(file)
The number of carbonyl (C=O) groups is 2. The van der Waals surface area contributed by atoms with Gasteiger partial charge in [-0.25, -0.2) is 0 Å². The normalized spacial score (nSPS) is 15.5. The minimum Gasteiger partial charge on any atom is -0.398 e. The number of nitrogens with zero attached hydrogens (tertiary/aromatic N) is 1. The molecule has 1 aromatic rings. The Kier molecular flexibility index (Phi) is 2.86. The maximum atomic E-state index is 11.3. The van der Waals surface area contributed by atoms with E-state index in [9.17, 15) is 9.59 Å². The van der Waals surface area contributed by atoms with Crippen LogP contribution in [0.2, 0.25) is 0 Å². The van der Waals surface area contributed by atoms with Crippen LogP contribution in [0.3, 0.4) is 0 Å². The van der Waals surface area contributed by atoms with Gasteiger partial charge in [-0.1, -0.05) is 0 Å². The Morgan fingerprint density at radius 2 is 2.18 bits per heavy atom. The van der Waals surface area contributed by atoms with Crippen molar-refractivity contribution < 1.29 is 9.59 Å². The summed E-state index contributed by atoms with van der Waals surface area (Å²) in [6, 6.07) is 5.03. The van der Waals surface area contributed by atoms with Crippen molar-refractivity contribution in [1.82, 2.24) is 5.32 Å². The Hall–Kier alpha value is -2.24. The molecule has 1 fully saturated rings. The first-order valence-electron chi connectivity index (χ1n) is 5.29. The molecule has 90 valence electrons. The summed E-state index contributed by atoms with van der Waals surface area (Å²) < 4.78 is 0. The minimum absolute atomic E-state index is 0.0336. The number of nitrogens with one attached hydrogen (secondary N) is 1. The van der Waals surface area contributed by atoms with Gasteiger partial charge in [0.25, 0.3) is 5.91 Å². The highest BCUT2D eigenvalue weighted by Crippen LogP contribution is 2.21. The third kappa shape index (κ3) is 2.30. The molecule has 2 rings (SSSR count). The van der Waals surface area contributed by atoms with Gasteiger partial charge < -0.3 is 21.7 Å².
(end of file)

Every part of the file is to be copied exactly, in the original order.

The number of carbonyl (C=O) groups is 2. The van der Waals surface area contributed by atoms with Gasteiger partial charge in [-0.25, -0.2) is 0 Å². The normalized spacial score (nSPS) is 15.5. The minimum Gasteiger partial charge on any atom is -0.398 e. The number of nitrogens with zero attached hydrogens (tertiary/aromatic N) is 1. The molecule has 1 aromatic rings. The Kier molecular flexibility index (Phi) is 2.86. The maximum atomic E-state index is 11.3. The van der Waals surface area contributed by atoms with E-state index in [9.17, 15) is 9.59 Å². The van der Waals surface area contributed by atoms with Crippen LogP contribution in [0.2, 0.25) is 0 Å². The van der Waals surface area contributed by atoms with Crippen LogP contribution in [0.3, 0.4) is 0 Å². The van der Waals surface area contributed by atoms with Gasteiger partial charge in [-0.1, -0.05) is 0 Å². The Morgan fingerprint density at radius 2 is 2.18 bits per heavy atom. The van der Waals surface area contributed by atoms with Crippen molar-refractivity contribution < 1.29 is 9.59 Å². The summed E-state index contributed by atoms with van der Waals surface area (Å²) in [6, 6.07) is 5.03. The van der Waals surface area contributed by atoms with Crippen molar-refractivity contribution in [1.82, 2.24) is 5.32 Å². The Hall–Kier alpha value is -2.24. The molecule has 1 fully saturated rings. The first-order valence-electron chi connectivity index (χ1n) is 5.29. The molecule has 90 valence electrons. The summed E-state index contributed by atoms with van der Waals surface area (Å²) < 4.78 is 0. The minimum absolute atomic E-state index is 0.0336. The number of nitrogens with one attached hydrogen (secondary N) is 1. The van der Waals surface area contributed by atoms with Gasteiger partial charge in [0.25, 0.3) is 5.91 Å². The highest BCUT2D eigenvalue weighted by Crippen LogP contribution is 2.21. The third kappa shape index (κ3) is 2.30. The molecule has 2 rings (SSSR count). The van der Waals surface area contributed by atoms with Gasteiger partial charge < -0.3 is 21.7 Å².